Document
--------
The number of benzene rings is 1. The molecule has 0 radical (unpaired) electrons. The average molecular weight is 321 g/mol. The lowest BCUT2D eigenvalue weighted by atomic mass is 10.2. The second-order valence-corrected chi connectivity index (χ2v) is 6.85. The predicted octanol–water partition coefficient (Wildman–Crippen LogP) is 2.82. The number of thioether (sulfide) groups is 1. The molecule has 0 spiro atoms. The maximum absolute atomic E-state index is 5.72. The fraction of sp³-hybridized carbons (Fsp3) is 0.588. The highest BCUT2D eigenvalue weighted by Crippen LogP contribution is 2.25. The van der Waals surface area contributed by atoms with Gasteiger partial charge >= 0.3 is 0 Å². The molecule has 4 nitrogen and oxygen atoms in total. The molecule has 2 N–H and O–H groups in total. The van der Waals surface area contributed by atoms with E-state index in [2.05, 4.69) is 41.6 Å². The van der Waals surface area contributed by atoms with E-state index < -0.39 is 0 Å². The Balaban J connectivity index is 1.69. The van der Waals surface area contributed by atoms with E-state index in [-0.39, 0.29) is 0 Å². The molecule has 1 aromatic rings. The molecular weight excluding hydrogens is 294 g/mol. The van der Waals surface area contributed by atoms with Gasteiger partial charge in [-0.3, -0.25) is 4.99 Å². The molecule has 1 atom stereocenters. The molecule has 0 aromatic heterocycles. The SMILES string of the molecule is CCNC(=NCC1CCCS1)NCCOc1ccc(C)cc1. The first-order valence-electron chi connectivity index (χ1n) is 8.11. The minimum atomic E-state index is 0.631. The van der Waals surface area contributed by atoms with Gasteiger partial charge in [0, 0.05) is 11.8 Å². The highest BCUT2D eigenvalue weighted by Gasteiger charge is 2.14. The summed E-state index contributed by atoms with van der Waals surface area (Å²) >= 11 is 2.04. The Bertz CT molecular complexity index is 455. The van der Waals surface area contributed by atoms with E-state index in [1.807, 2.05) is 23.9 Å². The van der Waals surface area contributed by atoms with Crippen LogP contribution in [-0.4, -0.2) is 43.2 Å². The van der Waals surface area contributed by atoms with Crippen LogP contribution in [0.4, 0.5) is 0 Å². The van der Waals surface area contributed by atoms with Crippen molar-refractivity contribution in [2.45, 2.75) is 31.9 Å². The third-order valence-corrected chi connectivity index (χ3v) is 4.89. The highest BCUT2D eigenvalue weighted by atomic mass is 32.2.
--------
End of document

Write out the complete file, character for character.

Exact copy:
The number of benzene rings is 1. The molecule has 0 radical (unpaired) electrons. The average molecular weight is 321 g/mol. The lowest BCUT2D eigenvalue weighted by atomic mass is 10.2. The second-order valence-corrected chi connectivity index (χ2v) is 6.85. The predicted octanol–water partition coefficient (Wildman–Crippen LogP) is 2.82. The number of thioether (sulfide) groups is 1. The molecule has 0 spiro atoms. The maximum absolute atomic E-state index is 5.72. The fraction of sp³-hybridized carbons (Fsp3) is 0.588. The highest BCUT2D eigenvalue weighted by Crippen LogP contribution is 2.25. The van der Waals surface area contributed by atoms with Gasteiger partial charge >= 0.3 is 0 Å². The molecule has 4 nitrogen and oxygen atoms in total. The molecule has 2 N–H and O–H groups in total. The van der Waals surface area contributed by atoms with E-state index in [2.05, 4.69) is 41.6 Å². The van der Waals surface area contributed by atoms with E-state index < -0.39 is 0 Å². The Balaban J connectivity index is 1.69. The van der Waals surface area contributed by atoms with E-state index in [-0.39, 0.29) is 0 Å². The molecule has 1 aromatic rings. The molecular weight excluding hydrogens is 294 g/mol. The van der Waals surface area contributed by atoms with Gasteiger partial charge in [-0.3, -0.25) is 4.99 Å². The molecule has 1 atom stereocenters. The molecule has 0 aromatic heterocycles. The SMILES string of the molecule is CCNC(=NCC1CCCS1)NCCOc1ccc(C)cc1. The first-order valence-electron chi connectivity index (χ1n) is 8.11. The minimum atomic E-state index is 0.631. The van der Waals surface area contributed by atoms with Gasteiger partial charge in [0, 0.05) is 11.8 Å². The highest BCUT2D eigenvalue weighted by Gasteiger charge is 2.14. The summed E-state index contributed by atoms with van der Waals surface area (Å²) >= 11 is 2.04. The Bertz CT molecular complexity index is 455. The van der Waals surface area contributed by atoms with E-state index in [1.807, 2.05) is 23.9 Å². The van der Waals surface area contributed by atoms with Crippen LogP contribution in [-0.4, -0.2) is 43.2 Å². The van der Waals surface area contributed by atoms with Crippen LogP contribution in [0.4, 0.5) is 0 Å². The van der Waals surface area contributed by atoms with Crippen molar-refractivity contribution in [2.45, 2.75) is 31.9 Å². The third-order valence-corrected chi connectivity index (χ3v) is 4.89. The highest BCUT2D eigenvalue weighted by atomic mass is 32.2.